L3-5 Lumbar instrumented fusion


Osteoarthritis is a degenerative disease which causes pain, swelling and reduced motion of joints. It occurs when the cartilage between bone surfaces wears away resulting in contact between the bare surfaces of the bone. Risk factors include increasing age, family history, menopause (in women), joint injury and obesity. In the spine, facet joints are especially vulnerable due to the high level of mobility and load forces they encounter (especially in the lumbar region)(1). Osteoarthritis of the lumbar spine remains a common cause of chronic low back pain (2) for which there are multiple treatment options but due to the fact that pain perception is multifactorial, management can sometimes be difficult.


A 75 year old female presented with a history of chronic back pain which was not relieved by analgesia, physiotherapy and CT guided nerve block. The pain was increasingly severe and radiated to her legs. She had no other symptoms but did have a pacemaker and suffered from depression.


Whilst seen in clinic, the patient had several radiographs of her back to assess her suitability for operative intervention. X-rays and CT revealed degeneration of the lumbar vertebral bodies consistent with osteoarthritis. There was obvious scoliosis (figure C), narrowing of the L3/4 disc space (figure D) and degeneration of the facet joints (especially L3/4 and L4/5).


The patient was pre-assessed as an outpatient and had operative intervention. The operation was done prone using a midline skin incision called the Wiltse approach. The procedure involved insertion of right sided pedicle screws then a distracter was used to maintain the disc height whilst the other side was being prepared (figure A). Facet joints were excised from L3/L4 and L4/L5 lumbar bodies on the right side. Left sided facet joints were then excised. Finally, pedicle screws and rods were inserted to promote lumbar spine fusion. To finish the procedure a washout was done followed by closure of the fascia and skin. After the surgery, 2 doses of intravenous antibiotics were given to reduce the risk of infection.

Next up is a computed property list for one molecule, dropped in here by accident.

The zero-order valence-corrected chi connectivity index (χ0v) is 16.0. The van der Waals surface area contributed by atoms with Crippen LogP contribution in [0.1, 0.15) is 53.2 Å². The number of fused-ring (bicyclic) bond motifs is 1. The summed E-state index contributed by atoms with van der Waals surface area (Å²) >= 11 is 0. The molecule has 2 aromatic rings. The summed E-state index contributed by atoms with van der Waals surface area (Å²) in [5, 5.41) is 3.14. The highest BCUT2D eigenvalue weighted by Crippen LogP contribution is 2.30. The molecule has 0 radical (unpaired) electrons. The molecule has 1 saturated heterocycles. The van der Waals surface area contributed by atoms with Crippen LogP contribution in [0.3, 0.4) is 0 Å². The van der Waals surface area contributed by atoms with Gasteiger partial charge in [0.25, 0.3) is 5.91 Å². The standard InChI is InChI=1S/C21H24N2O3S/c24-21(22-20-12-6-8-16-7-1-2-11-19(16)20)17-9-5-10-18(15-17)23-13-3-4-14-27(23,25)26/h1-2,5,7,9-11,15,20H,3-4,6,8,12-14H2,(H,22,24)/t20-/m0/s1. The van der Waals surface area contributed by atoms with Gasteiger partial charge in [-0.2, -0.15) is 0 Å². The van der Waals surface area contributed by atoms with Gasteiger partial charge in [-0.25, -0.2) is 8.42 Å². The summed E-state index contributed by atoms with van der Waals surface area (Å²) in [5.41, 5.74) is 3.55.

Post operatively the patient readily mobilised and was deemed fit for discharge by the surgeons and physiotherapists. She went home on analgesia and physiotherapy exercises with a routine follow up appointment in 6 weeks. However, she returned a few days later with pain again and initially was non compliant with the advice of the pain team. She was discharged with long term gabapentin, amytriptilline and oramorph (for breakthrough pain). Her GP was instructed to refer her to the pain clinic if she had further pain and an appointment with the orthopaedic surgeons was remade.


  1. Kalichman L, Hunter DJ. Lumber facet joint osteoarthritis: a review. Semin Arthritis Rheum. 2007 Oct; 37(2):69-80.
  2. Borenstein D. Does osteoarthritis of the lumbar spine cause chronic low backpain? Curr Rheumatol Rep. 2004 Feb;6(1):14-9.
  3. www.lowback-pain.com/surgery.lumbdecompfusion.htm


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